(Anyone else hear an Aretha Franklin song when they read this?)
I'm at the All Star Conference this week. The first presenter — Karen McCullough — talked about change: What it takes to change, how to change, the need for change, how you respond to the challenge of "change or die." It was a very good presentation that I found particularly fascinating because I get to speak at the end of the conference, and a key to my presentation is the need for internal audit (and internal auditors) to change.
I listened intently.
And then I realized there is an interesting phenomenon out there. An intense conversation is occurring around the need for change. And that is slopping over into our profession; that is why these presentations are appearing more often in the internal audit world.
A good thing, correct? Unfortunately, I am seeing something depressing occurring, also.
I look at the faces of those watching these presentations, and I see people being entertained and people who like what they are hearing and people who are harboring an unspoken amen. But what I do not see is the light switch turning on, the recognition that speakers are talking to the person and to the profession, the Eureka moment.
I do not see people ready to change.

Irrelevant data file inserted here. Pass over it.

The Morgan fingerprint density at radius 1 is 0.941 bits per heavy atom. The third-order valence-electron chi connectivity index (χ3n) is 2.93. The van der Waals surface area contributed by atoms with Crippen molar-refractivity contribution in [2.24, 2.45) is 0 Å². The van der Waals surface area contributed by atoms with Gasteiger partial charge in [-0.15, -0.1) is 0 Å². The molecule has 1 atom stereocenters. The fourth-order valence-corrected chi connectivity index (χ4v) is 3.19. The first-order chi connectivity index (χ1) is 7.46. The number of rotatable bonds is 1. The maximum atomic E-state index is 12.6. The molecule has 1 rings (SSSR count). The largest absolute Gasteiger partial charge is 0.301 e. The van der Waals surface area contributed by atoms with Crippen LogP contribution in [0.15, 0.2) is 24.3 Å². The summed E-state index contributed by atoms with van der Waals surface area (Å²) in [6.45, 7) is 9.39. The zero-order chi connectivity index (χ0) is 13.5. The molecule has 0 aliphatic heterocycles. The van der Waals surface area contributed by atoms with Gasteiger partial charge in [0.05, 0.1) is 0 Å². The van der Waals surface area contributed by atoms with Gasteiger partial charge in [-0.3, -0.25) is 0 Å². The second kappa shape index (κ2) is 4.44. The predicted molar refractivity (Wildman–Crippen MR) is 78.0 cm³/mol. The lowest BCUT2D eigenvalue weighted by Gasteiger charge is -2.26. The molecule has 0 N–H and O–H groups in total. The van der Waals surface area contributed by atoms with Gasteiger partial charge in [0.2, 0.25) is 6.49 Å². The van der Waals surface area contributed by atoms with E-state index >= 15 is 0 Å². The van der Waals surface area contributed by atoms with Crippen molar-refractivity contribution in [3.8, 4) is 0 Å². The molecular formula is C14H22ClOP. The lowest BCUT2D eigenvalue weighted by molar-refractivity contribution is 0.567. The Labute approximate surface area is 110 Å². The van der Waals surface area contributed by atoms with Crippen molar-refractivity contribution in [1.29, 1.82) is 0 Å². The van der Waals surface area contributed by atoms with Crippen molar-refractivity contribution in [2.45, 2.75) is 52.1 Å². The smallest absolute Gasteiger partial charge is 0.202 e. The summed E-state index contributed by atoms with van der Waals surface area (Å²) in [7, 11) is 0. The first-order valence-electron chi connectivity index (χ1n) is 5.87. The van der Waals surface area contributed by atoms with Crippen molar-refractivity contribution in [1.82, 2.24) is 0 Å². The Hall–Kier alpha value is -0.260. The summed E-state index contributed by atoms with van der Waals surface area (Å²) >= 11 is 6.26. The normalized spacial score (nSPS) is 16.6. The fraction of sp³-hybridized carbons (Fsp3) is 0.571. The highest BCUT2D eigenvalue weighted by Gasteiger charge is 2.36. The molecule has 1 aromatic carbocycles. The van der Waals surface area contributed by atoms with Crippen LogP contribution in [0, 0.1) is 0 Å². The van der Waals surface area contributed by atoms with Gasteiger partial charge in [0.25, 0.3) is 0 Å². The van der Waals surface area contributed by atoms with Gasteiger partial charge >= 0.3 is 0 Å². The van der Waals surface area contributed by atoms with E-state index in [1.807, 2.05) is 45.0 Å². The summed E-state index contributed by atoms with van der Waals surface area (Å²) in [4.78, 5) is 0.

And that is the first challenge — to recognize that all these presenters are, indeed, speaking to internal audit.
But, even if we jump on the bandwagon, will it really make a difference?
There is another thing going on here. I've sat in a lot of conferences and seminars and speeches and training and other butt-numbing auditory inundations. I know the way most people approach what they hear.
Presentations are either good or bad or so-so or "like nothing I've ever heard before" or a good reason to sneak off to lunch early or everything in between. And the result is tons of notes or no notes or a few good ideas or a bunch of stuff or pages of detail or doodles and curlicues. And then you go back to the office and the next disaster strikes and you react rather than "proact" and you are knee-deep in the daily grind and slog and all those notes and good ideas go the way of an unwatered plant — dying for lack of attention.
Tell me it hasn't happened.
Hugh MacCleod has a great drawing that includes the phrase "Habits eat good intentions for breakfast."
We come back from training with the best of intentions, but let the habits take back over. The only way to change is to start with a real commitment to change. And rather than turn this into all the reasons you should change or the ways you should change, I want to approach the challenge this way. Find one significant thing that needs to be changed — a process, an approach, a mindset, a habit — and focus on maintaining that change.
Then another, then another, then another.
And if that change derives from a presentation, if that change derives from someone speaking on change, if that change derives from the presentation I will be giving on Wednesday, then that is all the better.
Because the first change we need to make is to embrace, facilitate, and drive change.